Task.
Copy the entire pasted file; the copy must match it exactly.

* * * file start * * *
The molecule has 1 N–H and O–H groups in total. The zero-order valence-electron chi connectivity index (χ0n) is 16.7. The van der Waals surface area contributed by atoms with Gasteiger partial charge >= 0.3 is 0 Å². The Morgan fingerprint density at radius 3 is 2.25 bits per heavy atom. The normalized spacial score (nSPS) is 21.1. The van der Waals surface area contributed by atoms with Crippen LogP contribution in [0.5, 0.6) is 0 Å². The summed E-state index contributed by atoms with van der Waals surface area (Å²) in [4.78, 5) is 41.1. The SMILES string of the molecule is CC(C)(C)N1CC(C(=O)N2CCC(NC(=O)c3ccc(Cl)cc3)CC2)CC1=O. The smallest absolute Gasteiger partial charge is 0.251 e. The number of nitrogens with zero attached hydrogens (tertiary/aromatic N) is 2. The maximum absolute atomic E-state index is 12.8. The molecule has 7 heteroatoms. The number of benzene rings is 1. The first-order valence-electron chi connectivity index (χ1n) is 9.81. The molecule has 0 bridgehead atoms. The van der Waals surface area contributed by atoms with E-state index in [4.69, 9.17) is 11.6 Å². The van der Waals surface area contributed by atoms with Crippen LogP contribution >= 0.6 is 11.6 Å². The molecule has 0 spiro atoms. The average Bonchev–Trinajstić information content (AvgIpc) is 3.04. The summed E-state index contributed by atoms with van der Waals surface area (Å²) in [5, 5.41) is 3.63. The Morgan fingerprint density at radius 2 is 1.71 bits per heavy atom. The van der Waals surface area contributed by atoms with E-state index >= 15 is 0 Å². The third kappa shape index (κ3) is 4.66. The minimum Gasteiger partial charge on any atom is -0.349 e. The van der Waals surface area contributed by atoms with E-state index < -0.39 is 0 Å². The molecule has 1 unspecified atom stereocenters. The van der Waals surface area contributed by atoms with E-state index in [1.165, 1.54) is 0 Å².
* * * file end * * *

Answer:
The molecule has 1 N–H and O–H groups in total. The zero-order valence-electron chi connectivity index (χ0n) is 16.7. The van der Waals surface area contributed by atoms with Gasteiger partial charge >= 0.3 is 0 Å². The Morgan fingerprint density at radius 3 is 2.25 bits per heavy atom. The normalized spacial score (nSPS) is 21.1. The van der Waals surface area contributed by atoms with Crippen LogP contribution in [0.5, 0.6) is 0 Å². The summed E-state index contributed by atoms with van der Waals surface area (Å²) in [4.78, 5) is 41.1. The SMILES string of the molecule is CC(C)(C)N1CC(C(=O)N2CCC(NC(=O)c3ccc(Cl)cc3)CC2)CC1=O. The smallest absolute Gasteiger partial charge is 0.251 e. The number of nitrogens with zero attached hydrogens (tertiary/aromatic N) is 2. The maximum absolute atomic E-state index is 12.8. The molecule has 7 heteroatoms. The number of benzene rings is 1. The first-order valence-electron chi connectivity index (χ1n) is 9.81. The molecule has 0 bridgehead atoms. The van der Waals surface area contributed by atoms with E-state index in [4.69, 9.17) is 11.6 Å². The van der Waals surface area contributed by atoms with Crippen LogP contribution >= 0.6 is 11.6 Å². The molecule has 0 spiro atoms. The average Bonchev–Trinajstić information content (AvgIpc) is 3.04. The summed E-state index contributed by atoms with van der Waals surface area (Å²) in [5, 5.41) is 3.63. The Morgan fingerprint density at radius 2 is 1.71 bits per heavy atom. The van der Waals surface area contributed by atoms with E-state index >= 15 is 0 Å². The third kappa shape index (κ3) is 4.66. The minimum Gasteiger partial charge on any atom is -0.349 e. The van der Waals surface area contributed by atoms with E-state index < -0.39 is 0 Å². The molecule has 1 unspecified atom stereocenters. The van der Waals surface area contributed by atoms with E-state index in [1.165, 1.54) is 0 Å².